11 October 2010

Hwang Jang Yop's passing deserves more coverage

If you watched or read most of the media in the last day or so you'd think the key news about North Korea was the appearance of Kim Jong Il and Kim Jong Un at the 65th Anniversary celebrations of the founding of the Workers' Party of Korea in Pyongyang.  After all, the authorities in Pyongyang invited foreign journalists and TV crews to cover it.

Sadly on the same day a man died in South Korea who sheds more light on the regime than the spectacle of military parades in the (surprisingly small) Kim Il Sung Square and pictures of an ailing autocrat and his youngest son (with a face allegedly reshapen by plastic surgery to look like his grandfather).  

Hwang Jang Yop was President of the Committee for the Democratisation of North Korea, and the highest ranking defector ever from North Korea.  He was International Secretary of the Workers' Party of Korea and Chairman of the Supreme People's Assembly from 1972 to 1983 when he was removed and "softly" purged (criticised and demoted rather than incarcerated and condemned).  He subsequently defected in 1997 by walking into the South Korean Embassy in Beijing whilst on an official trip, after which he spent his remaining years in South Korea, writing books and memoirs of the regime in North Korea.

He passed away at his home in Seoul due to a heart attack on 10 October 2010, the day North Korea commemorates the 65th anniversary of the founding of the Workers' Party of Korea.   Thankfully his passing does not appear to be suspicious, as it was well known that he was a leading target for North Korean agents  to assassinate.

His defection was bitter for the regime, and he was aware of this, as he fully expected his wife and children would suffer enormously as a result.  North Korea imprisons entire families for the political crimes of one, including children and the elderly with no limits on age.  His letter to his wife expressed his belief that he had to defect for the people of North Korea and could not go on with things remaining as they are.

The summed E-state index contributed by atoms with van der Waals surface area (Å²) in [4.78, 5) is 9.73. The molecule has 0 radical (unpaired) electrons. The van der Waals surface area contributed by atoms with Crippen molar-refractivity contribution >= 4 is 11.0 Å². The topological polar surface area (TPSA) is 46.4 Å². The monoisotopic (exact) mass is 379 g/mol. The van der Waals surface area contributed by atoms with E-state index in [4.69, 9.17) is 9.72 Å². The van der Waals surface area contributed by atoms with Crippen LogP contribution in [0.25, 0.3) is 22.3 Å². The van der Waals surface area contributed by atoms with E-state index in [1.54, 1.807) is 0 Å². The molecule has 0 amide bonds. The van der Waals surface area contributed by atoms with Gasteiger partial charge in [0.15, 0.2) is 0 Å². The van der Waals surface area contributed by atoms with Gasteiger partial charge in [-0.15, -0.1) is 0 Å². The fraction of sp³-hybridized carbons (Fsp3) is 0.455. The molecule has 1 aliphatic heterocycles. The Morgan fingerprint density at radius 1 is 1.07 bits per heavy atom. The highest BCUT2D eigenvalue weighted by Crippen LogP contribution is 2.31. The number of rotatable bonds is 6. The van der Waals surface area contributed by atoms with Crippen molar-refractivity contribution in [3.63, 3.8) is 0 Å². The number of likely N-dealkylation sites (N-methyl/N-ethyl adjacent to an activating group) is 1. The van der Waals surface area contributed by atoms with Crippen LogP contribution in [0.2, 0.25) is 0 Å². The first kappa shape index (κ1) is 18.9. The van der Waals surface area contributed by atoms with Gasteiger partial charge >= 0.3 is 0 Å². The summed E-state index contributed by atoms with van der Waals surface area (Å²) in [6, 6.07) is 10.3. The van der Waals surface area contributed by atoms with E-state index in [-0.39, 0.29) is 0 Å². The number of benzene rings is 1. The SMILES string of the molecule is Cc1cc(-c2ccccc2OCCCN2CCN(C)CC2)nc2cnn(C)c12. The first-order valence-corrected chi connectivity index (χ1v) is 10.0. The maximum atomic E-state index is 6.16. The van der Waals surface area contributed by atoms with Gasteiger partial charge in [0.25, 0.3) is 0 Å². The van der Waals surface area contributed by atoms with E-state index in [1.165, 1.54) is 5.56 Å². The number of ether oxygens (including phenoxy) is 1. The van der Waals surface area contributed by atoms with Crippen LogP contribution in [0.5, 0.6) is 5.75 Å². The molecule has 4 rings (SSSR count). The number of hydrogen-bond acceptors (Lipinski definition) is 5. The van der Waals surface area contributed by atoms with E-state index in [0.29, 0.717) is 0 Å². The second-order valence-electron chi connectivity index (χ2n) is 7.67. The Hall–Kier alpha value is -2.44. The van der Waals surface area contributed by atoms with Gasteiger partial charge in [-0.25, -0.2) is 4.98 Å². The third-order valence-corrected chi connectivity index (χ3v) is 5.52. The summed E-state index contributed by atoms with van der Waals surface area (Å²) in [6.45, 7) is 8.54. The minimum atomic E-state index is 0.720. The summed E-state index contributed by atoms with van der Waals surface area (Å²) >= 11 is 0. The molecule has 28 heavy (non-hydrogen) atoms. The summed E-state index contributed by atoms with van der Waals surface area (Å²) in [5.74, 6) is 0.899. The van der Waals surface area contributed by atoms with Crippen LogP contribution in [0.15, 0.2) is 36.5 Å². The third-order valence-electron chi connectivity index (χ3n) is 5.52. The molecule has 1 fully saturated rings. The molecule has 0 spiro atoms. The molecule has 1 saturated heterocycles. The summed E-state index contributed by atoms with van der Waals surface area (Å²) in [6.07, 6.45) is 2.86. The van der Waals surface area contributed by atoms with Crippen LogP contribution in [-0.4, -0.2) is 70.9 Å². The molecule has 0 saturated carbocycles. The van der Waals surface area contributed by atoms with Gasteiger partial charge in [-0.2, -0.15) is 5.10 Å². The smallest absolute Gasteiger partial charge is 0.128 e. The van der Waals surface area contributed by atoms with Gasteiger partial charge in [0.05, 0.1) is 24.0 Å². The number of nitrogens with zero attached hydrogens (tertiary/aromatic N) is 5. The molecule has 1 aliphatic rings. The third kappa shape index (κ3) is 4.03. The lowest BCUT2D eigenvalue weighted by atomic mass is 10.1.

He wrote 20 books after his defection, about the regime, the Kims and strategies to bring its downfall and reform.  In his memoirs he claims to have written the Juche Idea (the national ideology associated with Kim Il Sung), he tells about the long history he lived through from Japan's brutal colonialism, the Korean War, the rise and fall of socialism, the death of Kim Il Sung and the so-called "Arduous March" when mass starvation saw Kim Jong Il prepare for war whilst millions died.

His excellent regular column in the Daily NK website was one of the most incisive commentaries on the regime and its nature.  His final column mentioned the annointing of Kim Jong Un as Kim Jong Il's successor:

Kim Jong Il has turned his entire country into a huge prison; a place where a few million people starve and he enslaves the rest...Kim Jong Il is the worst kind of thief; a man who stole a whole country...Now he is making fun of and humiliating the North Korean people, making them shout ‘Hurrah!’ and ignoring the world after conferring a boy with the title, 'general'."

He is being commemorated in South Korea now as a great man whose defection helped challenge the views of many who supported North Korea, and highlighted much about the reality of the regime in Pyongyang. 

The Daily NK visual tribute is here.  His memoirs were published, in serial form, on Daily NK here.

Sadly his passing is likely to get only a brief mention in Western media, compared to the military display and show of Kim Jong Il and Kim Jong Un in Pyongyang yesterday, for which the BBC, CNN and other major TV broadcasters were invited.   I note none of Stuff, TVNZ and RNZ websites are carrying this news (NZ Herald carries an AP report), but all carry the story, video and pictures of North Korea the regime want to show.  Even CNN doesn't have the story on its Asia page.  While the BBC does, it puts greater headlines on Michael Law's being an attention-seeking airhead.

Journalism? Ha!

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